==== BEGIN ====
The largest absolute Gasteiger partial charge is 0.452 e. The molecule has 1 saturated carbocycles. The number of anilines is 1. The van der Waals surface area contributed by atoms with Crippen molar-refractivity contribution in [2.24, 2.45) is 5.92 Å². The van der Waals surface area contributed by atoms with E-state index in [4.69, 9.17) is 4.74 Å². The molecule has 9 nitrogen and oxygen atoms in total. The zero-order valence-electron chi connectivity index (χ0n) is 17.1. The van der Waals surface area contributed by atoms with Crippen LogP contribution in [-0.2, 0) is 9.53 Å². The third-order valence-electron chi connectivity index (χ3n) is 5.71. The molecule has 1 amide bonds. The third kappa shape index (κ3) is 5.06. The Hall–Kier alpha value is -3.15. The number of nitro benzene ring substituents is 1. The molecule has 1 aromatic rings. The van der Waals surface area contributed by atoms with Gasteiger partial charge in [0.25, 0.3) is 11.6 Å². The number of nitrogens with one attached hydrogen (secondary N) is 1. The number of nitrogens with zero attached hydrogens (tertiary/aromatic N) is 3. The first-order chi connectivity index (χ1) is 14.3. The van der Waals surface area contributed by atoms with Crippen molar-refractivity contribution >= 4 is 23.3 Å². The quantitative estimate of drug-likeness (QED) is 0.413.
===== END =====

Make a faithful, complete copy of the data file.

The largest absolute Gasteiger partial charge is 0.452 e. The molecule has 1 saturated carbocycles. The number of anilines is 1. The van der Waals surface area contributed by atoms with Crippen molar-refractivity contribution in [2.24, 2.45) is 5.92 Å². The van der Waals surface area contributed by atoms with E-state index in [4.69, 9.17) is 4.74 Å². The molecule has 9 nitrogen and oxygen atoms in total. The zero-order valence-electron chi connectivity index (χ0n) is 17.1. The van der Waals surface area contributed by atoms with Crippen LogP contribution in [-0.2, 0) is 9.53 Å². The third-order valence-electron chi connectivity index (χ3n) is 5.71. The molecule has 1 amide bonds. The third kappa shape index (κ3) is 5.06. The Hall–Kier alpha value is -3.15. The number of nitro benzene ring substituents is 1. The molecule has 1 aromatic rings. The van der Waals surface area contributed by atoms with Gasteiger partial charge in [0.25, 0.3) is 11.6 Å². The number of nitrogens with one attached hydrogen (secondary N) is 1. The number of nitrogens with zero attached hydrogens (tertiary/aromatic N) is 3. The first-order chi connectivity index (χ1) is 14.3. The van der Waals surface area contributed by atoms with Crippen molar-refractivity contribution >= 4 is 23.3 Å². The quantitative estimate of drug-likeness (QED) is 0.413.